If taking metformin be cautious that high fat can lead to g.i. distress. I eat a mod carb, 150 ,mod protein. I exercise everyday,pool or walking plus lot of yard work in the season,shoveling in winter. I have had Type2 for 25 years. I think a balance works best for me. Don’t panic early on, take a bit of time and figure out what works for you. Nancy50
Jean - here is what the doctors will be following come 2019 http://care.diabetesjournals.org/content/42/Supplement_1/S90
Look at figure 9.1 and print it out. Ask yourself does this make any sense? This is a “Treat to FAIL” approach. The last step when everything else fails, which it will in many cases if you live long enough is insulin. The #1 cause of death in the U.S. is heart disease and the #1 cause of heart disease is diabetes. Why? Elevated BG. Studies show as little as 2 hours over 140 causing issues. Non-diabetics rarely spike over 140. Why?- robust first phase post prandial insulin release from the pancreas.
If insulin is the fail safe why wait would seem to be the question? The answer is pharma sales of these other drugs along with the insulin stigma of needles and fear of dangerous hypos.
I have an interview with Ralph DeFronzo some where talking about how bad the amputation issue really is with the SGLT2s. If I have time I will look for it and post it. More important they do not address the issue which is loss of post prandial glucose release. At least the GLP1s will flatten out the curve like your high protein diet. The afrezza will stop the spike and if properly dosed will mimic a non-diabetic profile with no needles and no hypo fear.
I haven’t read this before. Would you mind posting the source? I currently use Afrezza, and I’ve been considering trying metformin for a few reasons. I believe metformin is supposed to help with this, but I was unaware that Afrezza could. That may influence my decision, so I’d like to read more about it.
Jean just a reminder there are many of us long time T2 on diet and exercise only avoiding the problems with meds. I do have to compromise on food choices, but worth it for me. 10 years and A1c of 5.7 no meds (dx at 12.0)
A possible option if interested.
I was diagnosed as T2 possibly LADA age at age 63 fasting 335.
I was given the option of going straight to insulin or do serious diet and exercise modifications. (Not obese or inactive). I decide to find out what my body would do with diet and exercise only. Surprise, it worked, I have been well controlled for 10 years. I am glad I took the option of finding out what I could do whith out medication.
Just remember all diabetics as individuals may vary. There is no such term as “all diabetics are or all need to do one thing”
In my case high protein is the same as high carb my body is great a changing protein into glucose. You need to eat very low carb, just the right amount of protein for body repair and very high fat. That would make a difference.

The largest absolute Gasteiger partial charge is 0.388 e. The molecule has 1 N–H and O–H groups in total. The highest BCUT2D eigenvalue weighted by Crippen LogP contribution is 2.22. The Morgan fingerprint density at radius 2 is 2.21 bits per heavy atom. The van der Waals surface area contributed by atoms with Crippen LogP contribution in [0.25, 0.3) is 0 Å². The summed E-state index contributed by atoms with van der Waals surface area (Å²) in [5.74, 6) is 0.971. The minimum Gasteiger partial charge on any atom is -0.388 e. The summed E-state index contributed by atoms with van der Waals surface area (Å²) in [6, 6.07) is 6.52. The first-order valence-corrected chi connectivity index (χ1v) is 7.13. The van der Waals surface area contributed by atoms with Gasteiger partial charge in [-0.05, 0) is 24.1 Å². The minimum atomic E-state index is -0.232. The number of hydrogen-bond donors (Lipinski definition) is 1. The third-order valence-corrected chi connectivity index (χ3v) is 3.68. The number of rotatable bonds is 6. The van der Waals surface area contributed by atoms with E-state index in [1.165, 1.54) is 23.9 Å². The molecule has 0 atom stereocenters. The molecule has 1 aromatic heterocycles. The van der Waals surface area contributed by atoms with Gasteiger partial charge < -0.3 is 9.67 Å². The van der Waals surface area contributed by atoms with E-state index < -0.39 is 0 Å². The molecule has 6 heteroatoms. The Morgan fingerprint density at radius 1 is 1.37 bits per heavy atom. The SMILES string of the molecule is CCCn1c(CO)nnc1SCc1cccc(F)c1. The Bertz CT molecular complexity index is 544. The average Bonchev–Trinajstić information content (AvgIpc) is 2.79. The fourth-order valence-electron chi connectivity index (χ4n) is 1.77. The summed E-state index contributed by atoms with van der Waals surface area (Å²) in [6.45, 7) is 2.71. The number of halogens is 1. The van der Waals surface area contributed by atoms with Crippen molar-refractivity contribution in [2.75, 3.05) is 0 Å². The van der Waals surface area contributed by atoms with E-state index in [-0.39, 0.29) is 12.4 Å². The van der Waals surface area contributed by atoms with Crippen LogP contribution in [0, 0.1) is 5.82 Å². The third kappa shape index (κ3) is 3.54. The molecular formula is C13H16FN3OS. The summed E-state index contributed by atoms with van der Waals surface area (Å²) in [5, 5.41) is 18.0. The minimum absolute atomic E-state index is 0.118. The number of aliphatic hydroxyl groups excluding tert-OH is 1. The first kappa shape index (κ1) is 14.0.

Katers - the source is the 118 study conducted my Al Mann at Mannkind. It is no longer available online but my understanding is the former Chief Medical Officer from the ADA Dr. Dave Kendall who is now with Mannkind is in the process of re-releasing it soon
In simple terms afrezza mimics the robust first phase insulin release which is lost by all diabetics. Its the first thing which goes for both T1s and T2s. That robust release blocks the alpha cells signaling the liver to shut off production. Since no other diabetics med including the RAAs like Fiasp can not do this, afrezza is unique. It mimics a healthy pancreas. Metformin in simple terms really screws up hepatic functioning between the liver and pancreas. I personally find 2 fingers of bourbon before bed provides better control than metformin for me but again thats me and not a recommendation for others to try.
A 200 patient clinical pilot was just concluded. While this is clearly not a scientific study, its easy reading and actually mimics the results Al Mann was seeing in his approved studies. Three interesting points in the paper was to properly restore hepatic function getting off meds like metformin was needed, they saw people with long term raised BG’s threshold for hypos rising to around 100+ being not unusual, they saw no progression in the PWDS over two years once target time in range was met. Hope this provides some info. I expect Dr. Kendall will be presenting the 118 study updates at ADA2019
I am not a big exercise person and I know it would help my diet work better. I have a Shake Table (google “exercise shake table” I have the little red one). I use it once or twice a day for 10 minuets. They say 10 minuets is as good as an hour of running. I will report back on how well it works.
Several years ago, TuD’s Emily Cole interviewed a principal of Diasome, a company developing a molecule that could be added to exogenous insulin to direct that insulin to seek out the liver. (That video interview link, unfortunately, has disappeared. @Mila) This is an attempt to mimic the effect native insulin has in a gluco-normal. In a non-diabetic, first-phase meal responsive insulin is released by the pancreas into the liver’s portal vein.
The liver senses this greatly increased insulin level and responds by replenishing the liver’s glucose stores and it also inhibits the liver’s release of additional glucose to the peripheral tissues. Only a portion of the original first phase insulin release moves on to perform its function in the peripheral vascular system.
Diasome’s product was something called hepatic directed vesicules or HDV. When I do a search on this company today, the last entry on their website is dated July 2017. I’m not sure what happened to this effort. It sounded promising at the time.
I use Afrezza, too. Mannkind has written about the positive effect that Afrezza has on the liver, mimicking a first-phase insulin release in a non-diabetic. It makes sense in theory but I’ve not read anything additional about this idea in years.
I’m afraid I may have hijacked the thread. Perhaps there’s a way to split this into a new one?